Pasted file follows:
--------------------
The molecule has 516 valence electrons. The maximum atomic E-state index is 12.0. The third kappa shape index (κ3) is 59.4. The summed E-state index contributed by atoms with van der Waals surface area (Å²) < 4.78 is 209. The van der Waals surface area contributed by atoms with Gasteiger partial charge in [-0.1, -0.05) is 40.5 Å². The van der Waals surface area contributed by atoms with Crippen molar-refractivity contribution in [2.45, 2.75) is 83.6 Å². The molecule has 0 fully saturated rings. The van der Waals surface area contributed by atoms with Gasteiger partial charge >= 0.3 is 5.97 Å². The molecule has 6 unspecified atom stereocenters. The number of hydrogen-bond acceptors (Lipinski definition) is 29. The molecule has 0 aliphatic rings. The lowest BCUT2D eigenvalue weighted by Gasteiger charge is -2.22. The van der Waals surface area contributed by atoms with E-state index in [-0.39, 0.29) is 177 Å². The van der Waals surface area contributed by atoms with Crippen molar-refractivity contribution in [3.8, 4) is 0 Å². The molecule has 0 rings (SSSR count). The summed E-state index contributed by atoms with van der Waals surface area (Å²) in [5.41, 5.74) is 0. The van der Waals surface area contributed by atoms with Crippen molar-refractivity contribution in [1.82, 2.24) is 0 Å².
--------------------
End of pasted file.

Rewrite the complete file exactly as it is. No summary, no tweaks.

The molecule has 516 valence electrons. The maximum atomic E-state index is 12.0. The third kappa shape index (κ3) is 59.4. The summed E-state index contributed by atoms with van der Waals surface area (Å²) < 4.78 is 209. The van der Waals surface area contributed by atoms with Gasteiger partial charge in [-0.1, -0.05) is 40.5 Å². The van der Waals surface area contributed by atoms with Crippen molar-refractivity contribution in [2.45, 2.75) is 83.6 Å². The molecule has 0 fully saturated rings. The van der Waals surface area contributed by atoms with Gasteiger partial charge >= 0.3 is 5.97 Å². The molecule has 6 unspecified atom stereocenters. The number of hydrogen-bond acceptors (Lipinski definition) is 29. The molecule has 0 aliphatic rings. The lowest BCUT2D eigenvalue weighted by Gasteiger charge is -2.22. The van der Waals surface area contributed by atoms with E-state index in [-0.39, 0.29) is 177 Å². The van der Waals surface area contributed by atoms with Crippen molar-refractivity contribution in [3.8, 4) is 0 Å². The molecule has 0 rings (SSSR count). The summed E-state index contributed by atoms with van der Waals surface area (Å²) in [5.41, 5.74) is 0. The van der Waals surface area contributed by atoms with Crippen molar-refractivity contribution in [1.82, 2.24) is 0 Å².